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TELANDER: Lack of living inductees dampens ceremony, but Hall already was hurting

Jerry Watkins Anne VernDennis McNamara

Jerry Watkins, Anne Vernon, Dennis McNamara

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Updated: July 30, 2013 8:28PM



COOPERSTOWN, N.Y. — The chill rain.

Perfect.

Here it is, the big day for inductions into the National Baseball Hall of Fame, and the weather, which has abruptly turned cold and dark and wet, is the ideal atmosphere for a hallowed institution that is slowly killing itself.

Soaked to the bone is the 49-year-old mayor of Cooperstown, Jeff Katz.

A baseball fan of epic proportions, Katz huddles with other attendees in the open field in front of the induction stage. The ceremony will be delayed an hour.

There are no living baseball players getting in and very few spectators here, so the delay is irrelevant, in a sense, like so much of what has gone on in Cooperstown of late. The long-delayed, unstoppable and unprecedented effect of performance-enhancing drugs and the cheaters who took them has made the Hall of Fame a vestigial fin on a whale, a place where only the antique and the dead matter.

So Katz waits.

Saturday at a café across from the 221-year-old Tunnicliff Inn on Pioneer Street, we had chatted about the dilemma that rules this delicate little town (pop. 1,800) where baseball is king.

“In the summer, baseball is the driving force for the whole region,” Katz says. “Ninety percent of our visitors come between Memorial Day and Labor Day.”

There are lofty old homes here and the gorgeous Otsego Lake and an arts culture created years ago by the likes of James Fenimore Cooper (not to be confused with former Newark Bears player James William Cooper). Indeed, at the Fenimore Arts Museum, a stunning collection of the paintings by the extended Wyeth family — from N.C. to Andrew, Carolyn, Henriette and her husband, Peter Hurd — are on display this summer.

But you don’t go to Paris to see Babe Ruth. You don’t come to Cooperstown to see Van Gogh.

It’s so pitiful that no recent superstars were elected to be enshrined in 2013, and one can only hope commissioner Bud Selig — who was booed by the tiny, soaked crowd when he took the podium — gets his head out of his shorts and does something to overcome the evil his drug cluelessness created.

Think of what this class could have been: Barry Bonds, Craig Biggio, Roger Clemens, Rafael Palmeiro, Sammy Sosa, Mark McGwire, Mike Piazza, Jeff Bagwell.

But we baseball writers would not vote them in because we have been burned by cheaters and rumor way too often and because the voting rules say that sportsmanship and character matter.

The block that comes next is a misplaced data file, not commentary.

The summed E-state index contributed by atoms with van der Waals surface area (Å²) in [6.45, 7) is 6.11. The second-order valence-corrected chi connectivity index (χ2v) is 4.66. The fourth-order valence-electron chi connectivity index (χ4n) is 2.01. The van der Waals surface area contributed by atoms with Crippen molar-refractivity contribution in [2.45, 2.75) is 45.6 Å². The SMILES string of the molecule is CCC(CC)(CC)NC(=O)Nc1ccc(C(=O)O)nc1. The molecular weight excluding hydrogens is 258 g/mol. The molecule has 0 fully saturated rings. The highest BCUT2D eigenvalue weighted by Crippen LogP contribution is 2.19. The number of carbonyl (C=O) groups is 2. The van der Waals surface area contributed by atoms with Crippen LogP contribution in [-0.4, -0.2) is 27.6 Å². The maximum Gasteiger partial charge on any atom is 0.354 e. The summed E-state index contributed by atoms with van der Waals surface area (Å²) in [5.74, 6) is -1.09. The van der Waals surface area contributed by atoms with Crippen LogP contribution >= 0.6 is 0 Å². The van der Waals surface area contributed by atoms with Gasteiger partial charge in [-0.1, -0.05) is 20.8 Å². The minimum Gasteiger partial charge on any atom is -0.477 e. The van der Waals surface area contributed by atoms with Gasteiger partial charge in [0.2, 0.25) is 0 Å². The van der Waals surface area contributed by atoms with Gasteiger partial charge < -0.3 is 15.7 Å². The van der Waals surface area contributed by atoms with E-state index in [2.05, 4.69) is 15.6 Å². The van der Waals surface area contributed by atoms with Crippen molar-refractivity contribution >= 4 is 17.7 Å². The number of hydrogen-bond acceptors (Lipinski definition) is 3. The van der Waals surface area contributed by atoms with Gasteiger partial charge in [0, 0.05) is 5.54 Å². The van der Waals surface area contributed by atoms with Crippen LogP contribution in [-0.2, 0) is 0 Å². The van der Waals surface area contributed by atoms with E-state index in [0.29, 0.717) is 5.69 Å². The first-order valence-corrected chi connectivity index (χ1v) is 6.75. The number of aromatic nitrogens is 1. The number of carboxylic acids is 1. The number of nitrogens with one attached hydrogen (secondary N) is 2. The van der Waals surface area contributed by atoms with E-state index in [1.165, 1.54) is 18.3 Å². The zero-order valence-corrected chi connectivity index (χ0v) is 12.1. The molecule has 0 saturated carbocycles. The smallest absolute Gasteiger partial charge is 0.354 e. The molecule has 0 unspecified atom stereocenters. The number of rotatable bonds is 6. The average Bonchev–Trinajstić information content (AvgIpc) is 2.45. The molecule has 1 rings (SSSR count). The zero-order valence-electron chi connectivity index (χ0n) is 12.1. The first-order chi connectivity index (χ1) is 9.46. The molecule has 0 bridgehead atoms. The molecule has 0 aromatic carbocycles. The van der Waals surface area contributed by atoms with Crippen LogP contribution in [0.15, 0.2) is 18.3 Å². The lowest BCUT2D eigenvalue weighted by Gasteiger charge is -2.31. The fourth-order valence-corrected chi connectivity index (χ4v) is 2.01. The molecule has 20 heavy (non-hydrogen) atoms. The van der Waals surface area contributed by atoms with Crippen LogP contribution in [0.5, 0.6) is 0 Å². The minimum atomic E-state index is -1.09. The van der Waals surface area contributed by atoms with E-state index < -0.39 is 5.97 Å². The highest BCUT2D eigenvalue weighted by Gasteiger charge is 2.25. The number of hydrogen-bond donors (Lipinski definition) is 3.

Katz, a former Chicago Board Options Exchange worker who moved from Chicago to Cooperstown with his wife and three boys eight years ago, is bummed by the well-intentioned morality code that is wrenching his village.

Of course, other halls of fame are suffering in this techno/Google world. The Pro Football Hall of Fame in Canton, Ohio, now has under 200,000 visitors a year, its longtime norm. The Hockey Hall of Fame in Toronto is down to 300,000 from 500,000 visitors 20 years ago. It’s an entertain-me-fast universe.

But Cooperstown, celebrating America’s slow-paced pastime, should be immune to the pull of bells and whistles. Yet its 260,000 visitors last year was the lowest ­total since the mid-1980s. This year, when calculated? Don’t ask.

“We might be projecting some image of purity,” Katz says, “but what is it?”

He mentions how he had to pass a much protested parking-meter law this year, something never considered before. Cooperstown always equaled free parking. But, as in Chicago, parking is money. And the coffers are down. The move will bring in a much needed $325,000 in revenue to the village, Katz projects.

“Look, what happens to the Hall affects us all,” he says. “There are ramifications for our businesses. I’m not a big fan of purity. I have no problem at all with Pete Rose being in, for instance.

“I worry about next year because I hope Greg Maddux gets in, and Tom Glavine and Piazza and Biggio and Frank Thomas.’’

They all should be in. And if Maddux and Thomas are dirty, then God help us all.

Now at the ceremony, which plugs along under dubious skies, the speeches for the three long-deceased men inducted — Hank O’Day, Jacob Ruppert, and Deacon White — come forth.

O’Day’s grandnephew Dennis McNamara, a 70-year-old former Chicago cop, tears up three times during his tribute to a man he never knew. White’s great grandson Jerry Watkins, from Wheaton, admits he’s a Cubs fan and his credit-card PIN numbers are all combinations of Ernie Banks’, Billy Williams’, Fergie Jenkins’, Ryne Sandberg’s and Ron Santo’s jersey numbers.

Chuckles. Yet it’s stunning to think that the three honored men here have been dead for a combined 226 years.

Is this what anybody in baseball wants? A graveyard of irrelevance?

The rain has made gloomy this valley that is cradled like a baby by the green hills around.

“It’s symbolic,” Katz says of the rain. “But the sun has come out.”

For sure, it can only get brighter in Cooperstown.



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